Are you allowed to quote from the work of another person or use an image found on the internet for your thesis or dissertation? Who owns the copyright on a submitted thesis or completed research project? What do you need to consider when submitting an article to a publisher for publication? What is permissible when putting together a reader or other learning materials?
This copyright guide is based on the Dutch Copyright Act ('Auteurswet 1912').
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Briefly put, copyright is the right of the creator of a work to determine where and when that work is made public and copied. Copyrights are automatically governed by the Copyright Act. The author/maker does not need to do anything in this respect. An author/maker can fully or partially license their copyright (to a publisher, for example).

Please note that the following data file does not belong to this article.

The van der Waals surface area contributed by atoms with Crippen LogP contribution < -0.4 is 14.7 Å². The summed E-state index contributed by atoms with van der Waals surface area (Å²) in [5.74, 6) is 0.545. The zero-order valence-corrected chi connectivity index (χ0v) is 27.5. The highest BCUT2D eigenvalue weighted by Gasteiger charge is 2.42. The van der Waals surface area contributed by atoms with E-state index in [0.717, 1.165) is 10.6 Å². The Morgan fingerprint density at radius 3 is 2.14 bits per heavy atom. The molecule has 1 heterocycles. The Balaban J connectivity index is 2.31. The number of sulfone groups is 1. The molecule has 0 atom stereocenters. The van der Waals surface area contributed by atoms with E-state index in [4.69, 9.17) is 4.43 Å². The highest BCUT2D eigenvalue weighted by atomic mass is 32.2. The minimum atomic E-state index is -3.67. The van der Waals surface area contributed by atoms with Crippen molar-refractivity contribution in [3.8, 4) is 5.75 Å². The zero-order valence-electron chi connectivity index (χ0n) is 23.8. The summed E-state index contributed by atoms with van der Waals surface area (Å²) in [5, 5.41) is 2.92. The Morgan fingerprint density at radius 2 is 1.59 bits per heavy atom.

If the author/maker is a person, the copyright will be valid for 70 years after his/her death; the right will be transferred to his/her heirs. If the author/maker is an institution, the copyright will be valid for 70 years after the first publication of the work.
The Copyright Act ('Auteurswet') allows portions of a work to be used without the permission of the copyright holder, provided that certain rules are observed. The rules for citation and short extracts are important in the context of education. Outside this context, the prior permission of the author/maker is always required to use a work. The author/maker can prohibit the use of the work or allow it for a fee.